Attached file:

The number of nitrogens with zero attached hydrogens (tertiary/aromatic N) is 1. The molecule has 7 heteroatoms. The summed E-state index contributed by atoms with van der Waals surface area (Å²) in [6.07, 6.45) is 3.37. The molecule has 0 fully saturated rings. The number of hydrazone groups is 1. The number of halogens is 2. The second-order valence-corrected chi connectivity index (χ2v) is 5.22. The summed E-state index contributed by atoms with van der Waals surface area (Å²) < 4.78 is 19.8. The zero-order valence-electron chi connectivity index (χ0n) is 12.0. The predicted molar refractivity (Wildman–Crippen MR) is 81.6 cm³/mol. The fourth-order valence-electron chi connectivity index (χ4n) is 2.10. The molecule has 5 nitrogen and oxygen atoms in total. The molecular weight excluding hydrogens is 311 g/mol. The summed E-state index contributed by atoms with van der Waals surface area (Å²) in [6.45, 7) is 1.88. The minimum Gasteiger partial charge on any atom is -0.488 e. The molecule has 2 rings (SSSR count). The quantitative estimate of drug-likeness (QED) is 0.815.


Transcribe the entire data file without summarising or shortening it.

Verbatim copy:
The number of nitrogens with zero attached hydrogens (tertiary/aromatic N) is 1. The molecule has 7 heteroatoms. The summed E-state index contributed by atoms with van der Waals surface area (Å²) in [6.07, 6.45) is 3.37. The molecule has 0 fully saturated rings. The number of hydrazone groups is 1. The number of halogens is 2. The second-order valence-corrected chi connectivity index (χ2v) is 5.22. The summed E-state index contributed by atoms with van der Waals surface area (Å²) < 4.78 is 19.8. The zero-order valence-electron chi connectivity index (χ0n) is 12.0. The predicted molar refractivity (Wildman–Crippen MR) is 81.6 cm³/mol. The fourth-order valence-electron chi connectivity index (χ4n) is 2.10. The molecule has 5 nitrogen and oxygen atoms in total. The molecular weight excluding hydrogens is 311 g/mol. The summed E-state index contributed by atoms with van der Waals surface area (Å²) in [6.45, 7) is 1.88. The minimum Gasteiger partial charge on any atom is -0.488 e. The molecule has 2 rings (SSSR count). The quantitative estimate of drug-likeness (QED) is 0.815.